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Highlights from

American College of Rheumatology

annual meeting 2018

Chicago, Illinois 19-24 October 2018

Efficacy and safety profile outcomes of switching from adalimumab to baricitinib: long-term data in patients with rheumatoid arthritis

Take-home messages
  • RA-BEYOND is an extension study to RA-BEAM, a phase III trial evaluating the efficacy and safety of baricitinib in patients with moderately to severely active rheumatoid arthritis
  • Switching from adalimumab to baricitinib without adalimumab washout was associated with maintenance of disease control through 48 weeks post switch, with some non-responders being able to achieve low disease activity (LDA) as well
  • There was no increase in treatment-emergent AEs or serious AEs or infections
“Switching from adalimumab to baricitinib was associated with maintenance of disease control through 48 weeks post switch.”

Dr Michael Weinblatt Co-Director, Clinical Rheumatology, Brigham and Women’s Hospital, Boston, US

Recent data from the long-term, open-label extension study RA-BEYOND were presented at the 2018 American College of Rheumatology/ Association of Rheumatology Health Professionals (ACR/ARHP) Annual Meeting and showed that patients who switched from adalimumab to baricitinib demonstrated improvements in disease control through 24 weeks post switch, without evidence of worsening through the following 24 weeks, and showed further small improvements in patient-reported outcomes (PROs) assessment of pain and physical function (health assessment questionnaire-disability index (HAQ-DI)) through to week 48.

RA-BEYOND is an open-label, extension study to the phase III clinical trial RA-BEAM, which completed in September 2015 and demonstrated that baricitinib 4 mg once daily showed clinical improvements compared with placebo and with adalimumab in methotrexate-inadequate-responder patients.

After 52 weeks in RA-BEAM, patients were able enter RA-BEYOND and switch treatment from adalimumab to baricitinib or continue on baricitinib. In RA-BEYOND, all patients received open-label baricitinib but remained blinded to originally randomised treatment in RA-BEAM. No adalimumab washout period was applied.

In patients who continued to receive baricitinib throughout RA-BEAM and RA-BEYOND, Dr Michael Weinblatt, Co-Director, Clinical Rheumatology, Brigham and Women’s Hospital, Boston, US, who presented the results, reported, “There remained consistent responses over time with 78% at the end of 100 weeks being in low disease activity and 32% in remission.”

Regarding patients that switched from adalimumab to baricitinib, Dr Weinblatt continued, “74% at the end of 100 weeks are in low disease activity and 28% in remission.”

Among patients who completed RA-BEAM without rescue, n=381 (97%) baricitinib (continued baricitinib) and n=238 (99%) adalimumab (switched to baricitinib) patients entered RA-BEYOND ≥48 weeks before the cut-off date and were included in the analysis.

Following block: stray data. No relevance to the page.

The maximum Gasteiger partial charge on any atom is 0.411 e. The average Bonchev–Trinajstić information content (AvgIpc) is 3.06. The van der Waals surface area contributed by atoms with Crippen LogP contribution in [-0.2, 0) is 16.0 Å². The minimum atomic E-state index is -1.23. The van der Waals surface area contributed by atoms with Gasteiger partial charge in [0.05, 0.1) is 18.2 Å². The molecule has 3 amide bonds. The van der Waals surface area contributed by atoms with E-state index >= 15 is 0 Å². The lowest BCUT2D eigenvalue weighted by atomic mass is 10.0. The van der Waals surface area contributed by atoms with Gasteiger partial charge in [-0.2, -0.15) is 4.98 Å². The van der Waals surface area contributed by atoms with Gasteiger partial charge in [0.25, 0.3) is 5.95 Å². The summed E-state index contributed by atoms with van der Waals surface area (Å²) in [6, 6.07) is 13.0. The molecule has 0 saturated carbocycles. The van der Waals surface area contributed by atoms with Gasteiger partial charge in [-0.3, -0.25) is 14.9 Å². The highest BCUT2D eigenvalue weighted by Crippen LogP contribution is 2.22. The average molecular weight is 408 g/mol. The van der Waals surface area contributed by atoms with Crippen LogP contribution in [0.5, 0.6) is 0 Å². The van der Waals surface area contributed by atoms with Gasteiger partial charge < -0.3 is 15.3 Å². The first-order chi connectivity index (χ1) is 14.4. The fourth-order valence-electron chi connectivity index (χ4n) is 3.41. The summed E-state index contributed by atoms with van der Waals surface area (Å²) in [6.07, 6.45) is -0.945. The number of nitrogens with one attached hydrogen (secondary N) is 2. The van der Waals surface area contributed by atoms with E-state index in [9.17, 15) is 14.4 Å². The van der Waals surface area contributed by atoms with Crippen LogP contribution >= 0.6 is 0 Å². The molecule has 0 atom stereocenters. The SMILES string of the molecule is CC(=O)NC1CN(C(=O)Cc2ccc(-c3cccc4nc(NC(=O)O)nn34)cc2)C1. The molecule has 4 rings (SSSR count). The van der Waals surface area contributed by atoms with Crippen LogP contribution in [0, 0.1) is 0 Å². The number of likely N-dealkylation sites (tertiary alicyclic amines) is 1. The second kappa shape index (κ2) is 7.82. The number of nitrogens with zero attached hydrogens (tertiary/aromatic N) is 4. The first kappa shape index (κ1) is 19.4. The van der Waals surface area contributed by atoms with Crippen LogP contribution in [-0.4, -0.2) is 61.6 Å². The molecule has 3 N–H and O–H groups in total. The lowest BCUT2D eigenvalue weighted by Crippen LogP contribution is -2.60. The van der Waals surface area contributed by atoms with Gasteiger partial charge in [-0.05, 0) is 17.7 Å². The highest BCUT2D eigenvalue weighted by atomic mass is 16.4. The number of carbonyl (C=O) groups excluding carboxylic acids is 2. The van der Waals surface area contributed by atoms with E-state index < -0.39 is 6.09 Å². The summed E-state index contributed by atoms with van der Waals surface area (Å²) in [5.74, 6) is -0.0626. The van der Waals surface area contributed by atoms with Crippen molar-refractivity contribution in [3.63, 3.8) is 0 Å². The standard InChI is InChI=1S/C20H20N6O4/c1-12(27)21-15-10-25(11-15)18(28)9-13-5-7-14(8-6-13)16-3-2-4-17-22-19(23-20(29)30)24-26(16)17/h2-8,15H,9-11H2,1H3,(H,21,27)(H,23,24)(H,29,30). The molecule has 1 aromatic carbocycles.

Patients who switched to baricitinib showed further small improvements in PROs of physical function and pain (HAQ-DI) throughout 48 weeks, which remained constant.

Of the patients that were non-responders (clinical disease activity index; CDAI >10) at the time of switch (28% and 31% in baricitinib and adalimumab groups, respectively), approximately half reached low disease activity (CDAI ≤10) by week 48 (54% and 50%, respectively).

In addition, Dr Weinblatt highlighted that “23% of [non-responder] patients that had been on baricitinib for a year actually achieved LDA after another 4 weeks.”

Exposure-adjusted incidence rates for treatment-emergent adverse events (AEs) and infections, including serious AEs, were similar for patients who switched from adalimumab to baricitinib and those who continued baricitinib. For patients who continued on baricitinib treatment, 1.8% experienced AEs that led to permanent study drug discontinuation, compared with 2.5% of patients who made the switch from adalimumab.

Baricitinib is an oral Janus kinase (JAK)1/JAK2 inhibitor approved for the treatment of moderately to severely active rheumatoid arthritis in adults in over 50 countries, including European countries, the United States and Japan.

Based on Weinblatt M E, Taylor P C et al. Efficacy and safety of switching from adalimumab to baricitinib: long-term data from phase 3 extension study in patients with rheumatoid arthritis (abstract 886). Presented on Sunday 21 October 2018.

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Article image: © Barb Elkin

The content and interpretation of these conference highlights are the views and comments of the speakers/authors.

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